ing commands:

           # gdb
           GNU gdb 6.1
           Copyright 2004 Free Software Foundation, Inc.
           GDB is free software, covered by the GNU General Public License, and you are
           welcome to change it and/or distribute copies of it under certain conditions.
           Type "show copying" to see the conditions.
           There is absolutely no warranty for GDB.  Type "show warranty" for details.
           This GDB was configured as "i386-unknown-openbsd3.6".
           (gdb) file /var/crash/bsd.0
           Reading symbols from /var/crash/bsd.0...(no debugging symbols found)...done.
           (gdb) target kvm /var/crash/bsd.0.core

     After this, you can use the where command to show trace of procedure
     calls that led to the crash.

     For custom-built kernels, it is helpful if you had previously configured
     your kernel to include debugging symbols with 'makeoptions DEBUG=-ggdb'
     (see options(4)) (though you will not be able to boot an unstripped ker-
     nel since it uses too much memory). In this case, you should use bsd.gdb
     instead of bsd.0, thus allowing gdb(1) to show symbolic names for ad-
     dresses and line numbers from the source.

     Analyzing saved system images is sometimes called post-mortem debugging.
     There are a class of analysis tools designed to work on both live systems
     and saved images, most of them are linked with the kvm(3) library and
     share option flags to specify the kernel and memory image. These tools
     typically take the following flags:

     -N system
             Takes a kernel system image as an argument. This is where the
             symbolic information is gotten from, which means the image cannot
             be stripped. In some cases, using a bsd.gdb version of the kernel
             can assist even more.

     -M core
             Normally this core is an image produced by savecore(8) but it can
             be /dev/mem too, if you are looking at the live system.

     The following commands understand these options: fstat(1), netstat(1),
     nfsstat(1), ps(1), systat(1), w(1), dmesg(8), iostat(8), kgmon(8),
     pstat(8), slstats(8), trpt(8), vmstat(8) and many others. There are ex-
     ceptions, however. For instance, ipcs(1) has renamed the -M argument to
     be -C instead.

     Examples of use:

           # ps -N /var/crash/bsd.0 -M /var/crash/bsd.0.core -O paddr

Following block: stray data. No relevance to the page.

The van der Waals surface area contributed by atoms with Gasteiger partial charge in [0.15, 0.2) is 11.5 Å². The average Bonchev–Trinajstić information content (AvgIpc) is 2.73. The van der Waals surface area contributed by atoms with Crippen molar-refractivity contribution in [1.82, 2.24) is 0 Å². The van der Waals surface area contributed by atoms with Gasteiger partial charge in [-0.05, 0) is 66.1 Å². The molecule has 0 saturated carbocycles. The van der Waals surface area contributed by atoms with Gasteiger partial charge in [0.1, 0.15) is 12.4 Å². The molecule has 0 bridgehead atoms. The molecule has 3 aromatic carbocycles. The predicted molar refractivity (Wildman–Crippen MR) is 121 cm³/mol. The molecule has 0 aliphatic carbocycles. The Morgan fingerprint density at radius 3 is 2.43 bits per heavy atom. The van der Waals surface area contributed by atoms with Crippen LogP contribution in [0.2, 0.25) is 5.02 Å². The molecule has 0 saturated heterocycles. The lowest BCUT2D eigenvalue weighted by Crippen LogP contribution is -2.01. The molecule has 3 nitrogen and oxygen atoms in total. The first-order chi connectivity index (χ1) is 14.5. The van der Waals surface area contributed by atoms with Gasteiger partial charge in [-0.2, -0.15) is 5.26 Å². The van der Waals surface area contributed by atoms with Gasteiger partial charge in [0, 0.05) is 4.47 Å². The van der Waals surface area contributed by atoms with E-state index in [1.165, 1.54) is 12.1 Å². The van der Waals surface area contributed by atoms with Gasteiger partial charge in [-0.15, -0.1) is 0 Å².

The -O paddr option prints each process' struct proc address, but with
     the value of KERNBASE masked off. This is very useful information if you
     are analyzing process contexts in gdb(1). You need to add back KERNBASE
     though, that value can be found in /usr/include/$ARCH/param.h.

            # vmstat -N /var/crash/bsd.0 -M /var/crash/bsd.0.core -m

     This analyzes memory allocations at the time of the crash. Perhaps some
     resource was starving the system?


     The following example should make it easier for a novice kernel developer
     to find out where the kernel crashed.

     First, in ddb(4) find the function that caused the crash. It is either
     the function at the top of the traceback or the function under the call
     to panic() or uvm_fault().

     The point of the crash usually looks something like this

     Find the function in the sources, let's say that the function is in

     Go to the kernel build directory, i.e., /sys/arch/ARCH/compile/GENERIC.

     Do the following:

           # rm foo.o
           # make -n foo.o | sed 's,-c,-g -c,' | sh
           # objdump -S foo.o | less

     Find the function in the output. The function will look something like

           0: 17 47 11 42         foo %x, bar, %y
           4: foo bar             allan %kaka
           8: XXXX                boink %bloyt

     The first number is the offset. Find the offset that you got in the ddb
     trace (in this case it's 4711).

     When reporting data collected in this way, include ~20 lines before and
     ~10 lines after the offset from the objdump output in the crash report,
     as well as the output of ddb(4)'s "show registers" command. It's impor-
     tant that the output from objdump includes at least two or three lines of
     C code.


     If you are sure you have found a reproducible software bug in the kernel,
     and need help in further diagnosis, or already have a fix, use sendbug(1)
     to send the developers a detailed description including the entire ses-
     sion from gdb(1).


     gdb(1), sendbug(1), ddb(4), reboot(8), savecore(8)

MirBSD #10-current            February 23, 2000                              2